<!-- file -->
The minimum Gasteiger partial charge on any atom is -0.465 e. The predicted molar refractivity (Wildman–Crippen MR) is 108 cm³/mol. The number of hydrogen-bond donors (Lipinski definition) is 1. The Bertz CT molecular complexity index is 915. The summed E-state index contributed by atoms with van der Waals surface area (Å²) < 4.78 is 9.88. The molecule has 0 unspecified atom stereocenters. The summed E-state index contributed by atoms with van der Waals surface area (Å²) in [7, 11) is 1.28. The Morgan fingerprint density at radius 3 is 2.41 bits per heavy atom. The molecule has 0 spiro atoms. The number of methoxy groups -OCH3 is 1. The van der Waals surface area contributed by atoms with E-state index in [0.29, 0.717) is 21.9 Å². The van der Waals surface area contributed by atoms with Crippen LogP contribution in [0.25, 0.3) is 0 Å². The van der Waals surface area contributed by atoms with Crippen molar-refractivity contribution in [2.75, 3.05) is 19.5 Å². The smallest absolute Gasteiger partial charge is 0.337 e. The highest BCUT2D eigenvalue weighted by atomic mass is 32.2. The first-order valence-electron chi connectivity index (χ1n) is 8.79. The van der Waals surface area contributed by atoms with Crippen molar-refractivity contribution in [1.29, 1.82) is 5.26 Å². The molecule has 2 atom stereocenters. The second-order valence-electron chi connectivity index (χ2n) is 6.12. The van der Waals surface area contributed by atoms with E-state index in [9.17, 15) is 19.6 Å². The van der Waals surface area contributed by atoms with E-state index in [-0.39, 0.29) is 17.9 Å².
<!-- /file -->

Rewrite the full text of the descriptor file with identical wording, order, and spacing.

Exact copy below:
The minimum Gasteiger partial charge on any atom is -0.465 e. The predicted molar refractivity (Wildman–Crippen MR) is 108 cm³/mol. The number of hydrogen-bond donors (Lipinski definition) is 1. The Bertz CT molecular complexity index is 915. The summed E-state index contributed by atoms with van der Waals surface area (Å²) < 4.78 is 9.88. The molecule has 0 unspecified atom stereocenters. The summed E-state index contributed by atoms with van der Waals surface area (Å²) in [7, 11) is 1.28. The Morgan fingerprint density at radius 3 is 2.41 bits per heavy atom. The molecule has 0 spiro atoms. The number of methoxy groups -OCH3 is 1. The van der Waals surface area contributed by atoms with E-state index in [0.29, 0.717) is 21.9 Å². The van der Waals surface area contributed by atoms with Crippen LogP contribution in [0.25, 0.3) is 0 Å². The van der Waals surface area contributed by atoms with Crippen molar-refractivity contribution in [2.75, 3.05) is 19.5 Å². The smallest absolute Gasteiger partial charge is 0.337 e. The highest BCUT2D eigenvalue weighted by atomic mass is 32.2. The first-order valence-electron chi connectivity index (χ1n) is 8.79. The van der Waals surface area contributed by atoms with Crippen molar-refractivity contribution in [1.29, 1.82) is 5.26 Å². The molecule has 2 atom stereocenters. The second-order valence-electron chi connectivity index (χ2n) is 6.12. The van der Waals surface area contributed by atoms with E-state index in [9.17, 15) is 19.6 Å². The van der Waals surface area contributed by atoms with E-state index in [-0.39, 0.29) is 17.9 Å².